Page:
patch against manpage

Paul Slootman paul at
Thu Mar 13 00:55:55 EST 2003

On Wed 12 Mar 2003, jw schultz wrote:
> On Wed, Mar 12, 2003 at 01:27:32PM +0100, Paul Slootman wrote:
> > This is a patch against the manpage to clarify what the --perm option
> > does and does not do.
> If we are going to embellish this description it would be
> good to make it clear that the behavior of rsync in this
> regard is the same as that of cp.
> Most of those complaining about this behavior fail to
> understand it is consistent with cp, scp, rcp et al.

Not quite true, I'm afraid...

$ ls -l /tmp/ps*
-rw-rw-r--    1 paul     paul         1266 Mar 12 14:49 /tmp/ps1
$ cp /tmp/ps1 /tmp/ps2
$ ls -l /tmp/ps*
-rw-rw-r--    1 paul     paul         1266 Mar 12 14:49 /tmp/ps1
-rw-r--r--    1 paul     paul         1266 Mar 12 14:51 /tmp/ps2

Note how the permissions are different! That's because cp pays attention
to the umask. Only with the -p option does cp preserve the permissions,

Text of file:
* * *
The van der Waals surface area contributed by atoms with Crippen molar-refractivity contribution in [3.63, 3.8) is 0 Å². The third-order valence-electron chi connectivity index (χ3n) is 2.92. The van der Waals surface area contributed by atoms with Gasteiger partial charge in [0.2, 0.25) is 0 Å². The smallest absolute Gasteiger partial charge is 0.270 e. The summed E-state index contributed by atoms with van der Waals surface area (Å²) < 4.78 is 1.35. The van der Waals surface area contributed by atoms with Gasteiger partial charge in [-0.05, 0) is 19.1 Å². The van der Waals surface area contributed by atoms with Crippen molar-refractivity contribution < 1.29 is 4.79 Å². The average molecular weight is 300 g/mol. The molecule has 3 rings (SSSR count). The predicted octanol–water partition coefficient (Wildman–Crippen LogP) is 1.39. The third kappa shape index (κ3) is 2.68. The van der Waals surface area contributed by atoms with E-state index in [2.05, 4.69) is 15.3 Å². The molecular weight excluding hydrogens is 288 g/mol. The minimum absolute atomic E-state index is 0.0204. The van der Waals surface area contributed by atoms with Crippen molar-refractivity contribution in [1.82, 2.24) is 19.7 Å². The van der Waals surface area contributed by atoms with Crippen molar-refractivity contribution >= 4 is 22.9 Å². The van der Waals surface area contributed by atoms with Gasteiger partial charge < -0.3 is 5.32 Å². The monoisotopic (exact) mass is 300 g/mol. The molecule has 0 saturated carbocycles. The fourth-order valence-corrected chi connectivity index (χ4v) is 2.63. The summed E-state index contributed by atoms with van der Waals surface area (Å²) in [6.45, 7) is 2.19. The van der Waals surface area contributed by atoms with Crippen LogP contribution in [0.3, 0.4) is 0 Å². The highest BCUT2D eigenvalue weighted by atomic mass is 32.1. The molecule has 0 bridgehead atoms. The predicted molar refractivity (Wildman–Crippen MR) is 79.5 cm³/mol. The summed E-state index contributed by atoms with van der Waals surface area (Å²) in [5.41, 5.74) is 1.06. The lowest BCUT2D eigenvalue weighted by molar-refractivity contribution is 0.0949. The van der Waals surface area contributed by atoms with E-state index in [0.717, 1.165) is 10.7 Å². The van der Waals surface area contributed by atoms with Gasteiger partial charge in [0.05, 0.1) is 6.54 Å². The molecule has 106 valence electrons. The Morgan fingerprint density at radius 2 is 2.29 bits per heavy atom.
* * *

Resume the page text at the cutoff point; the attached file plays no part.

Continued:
even if the destination doesn't exist.

$ cp --version
cp (coreutils) 4.5.2
Written by Torbjorn Granlund, David MacKenzie, and Jim Meyering.

Copyright (C) 2002 Free Software Foundation, Inc.
This is free software; see the source for copying conditions.  There is NO

> If i may suggest...
> 	This option causes rsync to update the permissions
> 	of existing destination files to be the same as the
> 	source files.  Like other file copy utilities new
> 	destination files will receive the same permissions
> 	as their source files.

Here it's still not clear that the behaviour with new files is the same
whether or not the option is specified; that was the original problem.

I still think the wording I first used is clearer; if necessary a
sentence could be added that the behaviour is the same as other file
copy utilities, but I'd be careful about that as I have demonstrated
it's not always true, and we also have no idea what file copy utilities
the users are accustomed to...

Paul Slootman

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